If you’re a homeowner, the thought of refinancing your mortgage has likely crossed your mind over the past few months—for good reason. With interest rates reaching record lows (the lowest in nearly 50 years!), millions of Americans have expressed interest in refinancing their mortgage to save money1, especially given today’s volatile market environment. As a matter of fact, residential refinance mortgages in the second quarter of 2020 increased 50% over the first quarter, and more than 100% over the second quarter of 20192.
While homeowners have traditionally turned to refinancing to decrease their monthly mortgage payments to a more manageable amount, the reality is that the days of doing so may be numbered. With anticipated refinance fees slated to go into effect December 2020, homeowners looking to refinance their forward mortgages will soon face a big new fee. Under mortgage giants Fannie Mae and Freddie Mac, all home mortgages that are refinanced will require borrowers to pay 0.5% of the loan. While this small percentage doesn’t seem significant, it adds up to more than you may initially think. On the average $300,000 mortgage, this new fee equates to an additional $1,500 out of the borrower’s pocket1.
Fortunately, if you’re spending more than you’d like to on monthly mortgage payments, there is another option—a Home Equity Conversion Mortgage (HECM), or reverse mortgage. Available to homeowners ages 62 and older, a reverse mortgage allows you to access a portion of the equity in your home to use as you wish. The money from the HECM is first used to pay off your existing mortgage in full—and since no monthly mortgage payments are required on the HECM, you can eliminate that expense and keep more cash to use as you see fit. So how, exactly, does a reverse mortgage stack up against a standard forward mortgage refinance?
No monthly mortgage payments required
Yes, you read that correctly—under the reverse mortgage, there are no monthly mortgage payments required*. Unlike a traditional forward mortgage—where the borrower must begin repaying the loan right away—you don’t have to repay the funds received through a reverse mortgage for as long as the home remains your principal residence*. Or, if you prefer to make payments, you can pay as little or as much as you want, as often as you want. Instead of making regular payments to your bank or lender, with a reverse mortgage, the lender pays you—tax free—with a series of payments via a lump sum, monthly payout, or line of credit.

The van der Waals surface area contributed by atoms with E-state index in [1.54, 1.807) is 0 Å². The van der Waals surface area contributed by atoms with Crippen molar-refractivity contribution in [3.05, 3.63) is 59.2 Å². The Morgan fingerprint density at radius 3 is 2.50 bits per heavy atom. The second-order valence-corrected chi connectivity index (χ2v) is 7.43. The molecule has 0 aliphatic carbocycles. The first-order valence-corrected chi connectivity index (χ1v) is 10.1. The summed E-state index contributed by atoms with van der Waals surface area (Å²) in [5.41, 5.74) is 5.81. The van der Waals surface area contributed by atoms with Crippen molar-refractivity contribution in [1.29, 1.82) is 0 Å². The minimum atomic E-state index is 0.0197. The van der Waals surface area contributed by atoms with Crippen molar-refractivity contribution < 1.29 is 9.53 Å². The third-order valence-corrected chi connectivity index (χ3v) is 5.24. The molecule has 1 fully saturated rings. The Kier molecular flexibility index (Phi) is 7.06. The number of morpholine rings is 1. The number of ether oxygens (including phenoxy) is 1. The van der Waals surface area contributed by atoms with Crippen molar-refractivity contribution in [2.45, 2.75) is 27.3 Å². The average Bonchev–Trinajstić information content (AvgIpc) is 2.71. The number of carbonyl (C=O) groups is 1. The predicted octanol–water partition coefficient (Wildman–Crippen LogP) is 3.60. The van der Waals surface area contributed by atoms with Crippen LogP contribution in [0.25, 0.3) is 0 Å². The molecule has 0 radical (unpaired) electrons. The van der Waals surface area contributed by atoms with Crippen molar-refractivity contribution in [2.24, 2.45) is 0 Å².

You maintain title & ownership of the home
Despite common misconceptions, a reverse mortgage allows you to maintain title and full ownership of your home, just as you would with a traditional forward mortgage or refinance. The lender simply adds a lien onto the title of your home so that they can guarantee they will eventually receive loan repayment once terms of the loan are no longer met.
Non-recourse loan protection for your heirs
Unlike traditional forward mortgages, reverse mortgages are non-recourse loans. But what exactly does this mean for you and your heirs? Because a reverse mortgage is a “non-recourse” loan, you’ll never owe the lender more than the home is worth at the time of its sale. The fees on your reverse mortgage include a payment for insurance that ensures you’ll never owe more than your home’s fair market value when the home is sold and the loan is repaid.
If you leave your house to your heirs as an inheritance, the loan must be repaid—again, most often this can be done by simply selling the home and using the proceeds to pay off the loan. This way, even if the loan balance exceeds the value of the home when the loan is repaid, your heirs won’t have to cover the difference. That’s one of the protections supplied by government-insured reverse mortgages. If your heirs don’t want to sell the home, they could pay off the loan, using other sources of funds. Or buy the home for 95% of the current appraised value.
As the saying goes, “what goes up, must come down.” As refinancing demand reaches record highs, the additional fee consumers must face come December 2020 has the potential to decrease the surge in refinances, if not halt it altogether. Luckily, if you’re looking to spend less on mortgage payments—or even eliminate them altogether—a reverse mortgage is a viable alternative.
With a recent study finding that 94% of reverse mortgage borrowers enjoyed improved peace of mind as a result of the loan3, it (literally) pays to consider tapping into your home equity. Want to see just how much money you can get? Check out our reverse mortgage calculator or contact the Longbridge team to see if a reverse mortgage is right for you.
- Source: 2010 NRMLA study.
* Real estate taxes, homeowners insurance, and property maintenance required.